Now, I think I need to explain what I mean when I say that “faith is an act of courage” because it seems I wasn’t clear enough. I deliberately use the word faith here because I seperate faith from religious dogma because one is not necessarily the other. I think that distinction is important and necessary to acknowledge. But what I am talking about is the personal act of faith. Nothing else but that. When I say that I, as an atheist, view the act of faith as brave, it is because it requires you to believe in something you cannot quantify. Faith asks you to trust in something you cannot prove. It requires wrestling with doubt. So when I say it’s brave, that’s what I’m talking about: the personal act of faith. Not belonging to a religion or a majority, not the dogma, but the thing that requires you to believe in something bigger than you, that cannot always be explained, that doesn’t appear rational. If you can do that, if you can believe in the face of doubt, in the face of people like you who just deem it ignorant, and can still have a personal connection to faith then yes, I do think it’s brave. Because I can’t do that.

I don’t have faith. I cannot believe in the idea of a god, or any deity. I haven’t since I was eight years old and I sat in a church with my school for Christmas and realised that I didn’t think this was true because it didn’t make sense. That realisation was horrifying. In that moment the world became a much colder place for an eight year old girl. I couldn’t put faith in the unknowable, the untouchable, the unquantifiable. I can’t do that. I’ve tried since then but I simply do not have that quality within me, I don’t have the strength to trust in something outside of myself. So, if you can, I think that’s admirable.

There is nothing wrong with asking a religious person to explain why they believe what they believe. Most people are happy to get into a conversation with you, but we have to remember that first and foremost religion and faith are predominantly private matters. Sometimes they might not want to talk to us about that. But sometimes they might not want to talk precisely because of people like you, or Richard Dawkins or anyone else who thinks that is somehow acceptable to sneer and laugh at someone’s personal beliefs because they are not compelling to you. And that’s the key. It’s not compelling to you. Clearly it is to them or they wouldn’t believe it. It is a subjective thing, it is entirely personal and placing your judgements and beliefs about the lack of belief on someone is fundamentally flawed. Because we atheists don’t have any proof either.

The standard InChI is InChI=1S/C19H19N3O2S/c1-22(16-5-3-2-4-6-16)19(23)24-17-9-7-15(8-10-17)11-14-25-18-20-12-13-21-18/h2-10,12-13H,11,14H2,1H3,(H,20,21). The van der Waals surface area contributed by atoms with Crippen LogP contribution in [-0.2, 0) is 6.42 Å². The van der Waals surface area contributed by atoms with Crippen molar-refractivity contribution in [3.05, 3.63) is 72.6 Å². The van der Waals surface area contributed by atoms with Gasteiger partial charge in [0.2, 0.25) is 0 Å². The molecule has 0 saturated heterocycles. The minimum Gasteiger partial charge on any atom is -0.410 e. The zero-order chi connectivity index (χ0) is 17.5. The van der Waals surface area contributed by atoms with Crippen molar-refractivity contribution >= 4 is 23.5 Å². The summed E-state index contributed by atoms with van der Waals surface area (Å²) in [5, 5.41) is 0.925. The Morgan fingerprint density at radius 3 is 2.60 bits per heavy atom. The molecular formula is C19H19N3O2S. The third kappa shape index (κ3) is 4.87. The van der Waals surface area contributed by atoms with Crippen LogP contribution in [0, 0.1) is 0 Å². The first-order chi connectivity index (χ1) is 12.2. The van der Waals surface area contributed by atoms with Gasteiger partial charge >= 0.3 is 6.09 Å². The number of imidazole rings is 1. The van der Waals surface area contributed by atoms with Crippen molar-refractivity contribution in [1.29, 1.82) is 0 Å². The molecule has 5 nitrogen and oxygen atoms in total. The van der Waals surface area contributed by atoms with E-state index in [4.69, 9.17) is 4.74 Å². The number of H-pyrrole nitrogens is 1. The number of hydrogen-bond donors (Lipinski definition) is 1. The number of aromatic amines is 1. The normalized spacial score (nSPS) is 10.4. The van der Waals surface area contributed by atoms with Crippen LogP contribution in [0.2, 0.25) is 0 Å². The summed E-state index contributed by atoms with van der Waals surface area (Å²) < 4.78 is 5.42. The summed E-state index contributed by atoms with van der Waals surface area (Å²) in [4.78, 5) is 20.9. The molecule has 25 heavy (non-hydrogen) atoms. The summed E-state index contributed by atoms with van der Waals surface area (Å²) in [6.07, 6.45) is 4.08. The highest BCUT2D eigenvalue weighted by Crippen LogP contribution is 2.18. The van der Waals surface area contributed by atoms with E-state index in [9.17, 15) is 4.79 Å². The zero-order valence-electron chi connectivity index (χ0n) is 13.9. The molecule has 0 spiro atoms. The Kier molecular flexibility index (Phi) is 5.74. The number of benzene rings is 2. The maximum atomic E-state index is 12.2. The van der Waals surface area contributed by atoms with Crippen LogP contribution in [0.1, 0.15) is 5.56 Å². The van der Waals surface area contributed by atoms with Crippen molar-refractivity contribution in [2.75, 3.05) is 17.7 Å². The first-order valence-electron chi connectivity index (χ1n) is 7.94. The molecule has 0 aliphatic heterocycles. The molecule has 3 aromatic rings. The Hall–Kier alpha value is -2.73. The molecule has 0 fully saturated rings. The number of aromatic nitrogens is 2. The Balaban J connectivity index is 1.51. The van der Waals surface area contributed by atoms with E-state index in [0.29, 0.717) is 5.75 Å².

I’d also like to quickly address this whole “Atheists are oppressed” business. Because yes atheists are not hugely represented in American politics – as an English person I’m not particularly equipped to comment on those statistics I’ll admit. But people honestly believe that atheists are oppressed for not believing in God? I’ve heard the argument before and, frankly, I think it’s a little ridiculous since in terms of oppression I am pretty sure there are much larger swathes of underrepresented people in American politics, politics in general, other than people who don’t believe in God. As a group of people we do not experience systematic oppression. We may well have suffered through shit for not believing, everyone has their own story. But as a group, especially in say the US and the UK? We are not an oppressed minority. Merely a minority.

So thank you Stephanie for responding the way you did because it made me put this all down. I’ve been having conversations like this for years but never really thought to put it out there. This isn’t the most eloquent post, but thank you for making me do that.

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One thought on “On faith and the lack of it.

  1. I happened upon your post through some Googling as I was thinking through the issue of faith and lack there-of. I myself am a person of faith (entering school to become a rabbi), though I did not arrive at this point without considerable struggle. From my own experience, it seems that faith (or the openness to faith or belief) is something that one either has or doesn’t have. And if it is not something people can choose, what right do I or anyone else have to tell someone who doesn’t believe in God that they are hopelessly wrong? (Thankfully, most Jews aren’t in the habit of condemning others to an eternity of hellfire and damnation.) I appreciate your respect for people of faith and hope that your post encourages mutual respect and civil dialogue.